Students Got 'ACT Help Files' for Exam, Fired Teacher Says

     DETROIT (CN) - A Michigan school district fired a high school teacher for reporting that the school helped students cheat on the standardized ACT exam by loading "ACT help files" onto school calculators that students could use during the test, the teacher claims in court.
     Scott Herlein sued the Fremont Public School District, its Board of Education, Superintendent James Hieftje, and the seven members of the School Board, on July 31 in Federal Court.
     The school district hired Herlein in 2005 to teacher Spanish, math, psychology and French, Herlein says in the lawsuit.
     "On March 4, 2014, plaintiff Herlein was serving as a room supervisor while the ACT exam was being taken by students at the Fremont Public High School. During the ACT exam, the students were permitted to use school calculators provided by the school," the complaint states.
     Michigan public schools assess school performance based on students' standardized test scores, including the ACT. Some colleges use ACT scores as a factor in admissions.
     "Plaintiff Herlein noticed that the calculators provided by the school for use during the exams contained information that had been downloaded onto the calculator," Herlein says in the lawsuit.
     "The calculators contained preloaded 'ACT help files.' The 'ACT help files' included information that was related to the content of both the 'Day 1 ACT mathematics assessment' and the 'Day 3 Michigan mathematics assessment.'
     "Plaintiff Herlein suspected that the 'ACT help files' that were downloaded onto the calculators and that were provided to students during the exams violated the law."
     Herlein says he reported this to the Michigan Department of Education (MDE). When he got no response, he says, he contacted local media.
     "The State, through MDE, eventually conducted an investigation into Mr. Herlein's report and found that staff of Fremont Public Schools had loaded ACT 'help information' onto the school calculators that students had used in an ACT Prep class. The help information was then preloaded onto the school calculators just prior to the administration of the ACT test and the MME [Michigan Merit Examination] exam," the complaint states.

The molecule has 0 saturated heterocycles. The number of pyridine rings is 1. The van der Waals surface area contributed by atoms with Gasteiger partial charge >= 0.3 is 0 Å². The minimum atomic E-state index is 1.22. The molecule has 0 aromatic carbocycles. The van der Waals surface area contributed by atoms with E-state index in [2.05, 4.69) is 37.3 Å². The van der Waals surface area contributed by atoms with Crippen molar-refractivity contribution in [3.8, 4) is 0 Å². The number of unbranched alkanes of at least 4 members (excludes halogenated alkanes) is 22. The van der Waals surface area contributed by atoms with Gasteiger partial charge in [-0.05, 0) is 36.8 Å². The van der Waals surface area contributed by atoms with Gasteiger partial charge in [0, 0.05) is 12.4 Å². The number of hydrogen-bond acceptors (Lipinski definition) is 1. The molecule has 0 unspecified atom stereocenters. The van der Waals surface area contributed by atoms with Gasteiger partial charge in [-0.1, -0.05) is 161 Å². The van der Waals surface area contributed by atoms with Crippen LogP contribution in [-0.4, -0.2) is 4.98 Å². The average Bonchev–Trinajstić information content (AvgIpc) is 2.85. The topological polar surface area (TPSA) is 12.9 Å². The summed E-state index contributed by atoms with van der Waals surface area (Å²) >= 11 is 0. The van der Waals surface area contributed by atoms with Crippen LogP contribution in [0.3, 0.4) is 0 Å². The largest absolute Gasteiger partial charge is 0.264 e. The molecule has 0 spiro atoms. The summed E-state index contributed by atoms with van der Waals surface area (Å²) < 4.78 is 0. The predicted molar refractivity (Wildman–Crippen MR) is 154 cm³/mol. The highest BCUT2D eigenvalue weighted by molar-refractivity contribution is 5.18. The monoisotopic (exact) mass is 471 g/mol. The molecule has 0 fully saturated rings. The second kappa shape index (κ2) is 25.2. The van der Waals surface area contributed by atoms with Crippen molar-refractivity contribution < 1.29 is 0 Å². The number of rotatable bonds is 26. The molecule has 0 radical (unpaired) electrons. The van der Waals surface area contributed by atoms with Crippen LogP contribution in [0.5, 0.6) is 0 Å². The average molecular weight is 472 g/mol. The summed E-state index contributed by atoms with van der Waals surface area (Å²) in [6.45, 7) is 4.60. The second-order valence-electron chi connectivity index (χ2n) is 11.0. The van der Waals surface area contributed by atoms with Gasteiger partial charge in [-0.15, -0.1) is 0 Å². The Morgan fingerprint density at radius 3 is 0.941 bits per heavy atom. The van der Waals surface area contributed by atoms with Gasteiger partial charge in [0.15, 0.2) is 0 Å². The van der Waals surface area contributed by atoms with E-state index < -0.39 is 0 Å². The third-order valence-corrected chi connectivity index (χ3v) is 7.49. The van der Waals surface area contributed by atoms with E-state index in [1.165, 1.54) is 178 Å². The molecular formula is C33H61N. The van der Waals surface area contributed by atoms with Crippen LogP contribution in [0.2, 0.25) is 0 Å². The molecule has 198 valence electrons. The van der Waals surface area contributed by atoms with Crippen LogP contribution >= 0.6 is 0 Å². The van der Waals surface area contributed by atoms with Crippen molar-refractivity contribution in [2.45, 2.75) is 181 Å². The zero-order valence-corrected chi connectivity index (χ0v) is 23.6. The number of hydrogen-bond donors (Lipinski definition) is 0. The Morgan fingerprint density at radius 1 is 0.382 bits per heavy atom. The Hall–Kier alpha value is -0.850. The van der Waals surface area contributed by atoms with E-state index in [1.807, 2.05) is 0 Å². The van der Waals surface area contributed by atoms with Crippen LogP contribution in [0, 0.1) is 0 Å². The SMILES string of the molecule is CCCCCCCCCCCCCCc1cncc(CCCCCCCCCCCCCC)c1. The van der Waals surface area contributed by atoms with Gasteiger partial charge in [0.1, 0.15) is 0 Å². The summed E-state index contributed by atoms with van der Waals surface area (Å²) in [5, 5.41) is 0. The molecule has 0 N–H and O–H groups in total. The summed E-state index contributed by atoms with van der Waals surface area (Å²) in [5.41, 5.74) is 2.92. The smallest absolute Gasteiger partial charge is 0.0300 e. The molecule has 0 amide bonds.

"The MDE, through its investigation, estimated that about 60 percent of the students taking the ACT and the MME exam used calculators with the preloaded ACT help information.
     "The defendants conducted an investigation concerning plaintiff Herlein's anonymous report. On or about May 5, 2014, plaintiff Herlein was interrogated by agents of defendants. Plaintiff Herlein admitted that he had filed a report with the MDE."
     On May 14, the MDE issued an "Irregularity Findings and Remediation" notice to the school district, Herlein says in the complaint. "The MDE stated that 'concerns do remain regarding the ACT Help Information file that was placed on school-owned calculators, and made available for use on the MME.' The MDE also required defendant Fremont Public School District to comply with three 'remediation' points during the administration of future state assessments."
     On May 21, Superintendent Hieftje gave Herlein a letter saying he would be fired on "tenure charges." The lawsuit does not explain what the "tenure charges" were, but Herlein says he denied them.
     On May 30, the School Board voted unanimously to fire him, based on the tenure charges.
     That was a sham, Herlein says: "Defendants terminated plaintiff for engaging in protected First Amendment free speech, including without limitation, filing a report with the MDE and ACT and contacting local news media.
     "Plaintiff Herlein was speaking as a citizen on a matter of public concern. The administration of state assessments, the results of state assessments and any irregularities regarding state assessments are matters of public concern."
     Herlein seeks damages under the Whistleblower Act, and for retaliation.
     He is represented by Kurt Kline with Kalniz, Iorio & Feldstein in Grand Rapids.
     Standardized test scores have become increasingly important for public schools in the past generation, particularly since Congress passed the No Child Left Behind Act in 2001. School funding, employee bonuses, and sometimes a school's very existence, may hinge upon results of students' standardized test scores. Critics have said that the system creates pressure to cheat, and cheating scandals have led to scandal and lawsuits in several school districts, including Atlanta, Houston and Philadelphia.